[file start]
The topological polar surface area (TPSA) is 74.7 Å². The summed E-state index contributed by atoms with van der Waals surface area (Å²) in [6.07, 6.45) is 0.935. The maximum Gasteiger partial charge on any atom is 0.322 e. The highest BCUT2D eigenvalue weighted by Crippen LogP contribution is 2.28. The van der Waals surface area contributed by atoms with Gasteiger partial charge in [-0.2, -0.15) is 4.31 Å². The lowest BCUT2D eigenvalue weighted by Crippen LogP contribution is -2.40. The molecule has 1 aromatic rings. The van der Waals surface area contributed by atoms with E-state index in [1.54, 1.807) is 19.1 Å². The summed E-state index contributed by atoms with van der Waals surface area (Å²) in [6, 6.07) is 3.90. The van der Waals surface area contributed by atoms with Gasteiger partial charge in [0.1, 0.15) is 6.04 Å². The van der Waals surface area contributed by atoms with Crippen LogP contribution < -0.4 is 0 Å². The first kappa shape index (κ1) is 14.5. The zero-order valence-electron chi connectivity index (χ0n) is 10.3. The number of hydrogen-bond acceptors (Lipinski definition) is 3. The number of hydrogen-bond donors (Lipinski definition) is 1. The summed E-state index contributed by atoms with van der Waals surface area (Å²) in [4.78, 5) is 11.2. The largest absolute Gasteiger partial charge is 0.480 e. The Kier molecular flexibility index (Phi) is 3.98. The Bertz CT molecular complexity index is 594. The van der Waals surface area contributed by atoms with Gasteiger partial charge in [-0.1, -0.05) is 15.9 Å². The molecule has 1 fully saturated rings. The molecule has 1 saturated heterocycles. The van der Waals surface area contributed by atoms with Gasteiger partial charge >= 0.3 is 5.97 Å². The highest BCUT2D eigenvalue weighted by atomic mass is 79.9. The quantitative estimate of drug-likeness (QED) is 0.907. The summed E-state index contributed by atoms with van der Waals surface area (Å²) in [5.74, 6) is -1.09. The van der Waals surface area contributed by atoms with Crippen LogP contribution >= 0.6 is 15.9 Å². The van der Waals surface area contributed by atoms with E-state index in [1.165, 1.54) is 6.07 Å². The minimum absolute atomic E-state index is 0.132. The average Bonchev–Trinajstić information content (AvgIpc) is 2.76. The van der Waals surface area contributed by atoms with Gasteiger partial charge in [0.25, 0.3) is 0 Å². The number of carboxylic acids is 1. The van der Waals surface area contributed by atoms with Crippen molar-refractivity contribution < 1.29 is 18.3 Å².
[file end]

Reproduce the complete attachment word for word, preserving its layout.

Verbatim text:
The topological polar surface area (TPSA) is 74.7 Å². The summed E-state index contributed by atoms with van der Waals surface area (Å²) in [6.07, 6.45) is 0.935. The maximum Gasteiger partial charge on any atom is 0.322 e. The highest BCUT2D eigenvalue weighted by Crippen LogP contribution is 2.28. The van der Waals surface area contributed by atoms with Gasteiger partial charge in [-0.2, -0.15) is 4.31 Å². The lowest BCUT2D eigenvalue weighted by Crippen LogP contribution is -2.40. The molecule has 1 aromatic rings. The van der Waals surface area contributed by atoms with E-state index in [1.54, 1.807) is 19.1 Å². The summed E-state index contributed by atoms with van der Waals surface area (Å²) in [6, 6.07) is 3.90. The van der Waals surface area contributed by atoms with Gasteiger partial charge in [0.1, 0.15) is 6.04 Å². The van der Waals surface area contributed by atoms with Crippen LogP contribution < -0.4 is 0 Å². The first kappa shape index (κ1) is 14.5. The zero-order valence-electron chi connectivity index (χ0n) is 10.3. The number of hydrogen-bond acceptors (Lipinski definition) is 3. The number of hydrogen-bond donors (Lipinski definition) is 1. The summed E-state index contributed by atoms with van der Waals surface area (Å²) in [4.78, 5) is 11.2. The largest absolute Gasteiger partial charge is 0.480 e. The Kier molecular flexibility index (Phi) is 3.98. The Bertz CT molecular complexity index is 594. The van der Waals surface area contributed by atoms with Gasteiger partial charge in [-0.1, -0.05) is 15.9 Å². The molecule has 1 fully saturated rings. The molecule has 1 saturated heterocycles. The van der Waals surface area contributed by atoms with Gasteiger partial charge >= 0.3 is 5.97 Å². The highest BCUT2D eigenvalue weighted by atomic mass is 79.9. The quantitative estimate of drug-likeness (QED) is 0.907. The summed E-state index contributed by atoms with van der Waals surface area (Å²) in [5.74, 6) is -1.09. The van der Waals surface area contributed by atoms with Crippen LogP contribution >= 0.6 is 15.9 Å². The van der Waals surface area contributed by atoms with E-state index in [1.165, 1.54) is 6.07 Å². The minimum absolute atomic E-state index is 0.132. The average Bonchev–Trinajstić information content (AvgIpc) is 2.76. The van der Waals surface area contributed by atoms with Gasteiger partial charge in [0.25, 0.3) is 0 Å². The number of carboxylic acids is 1. The van der Waals surface area contributed by atoms with Crippen molar-refractivity contribution < 1.29 is 18.3 Å².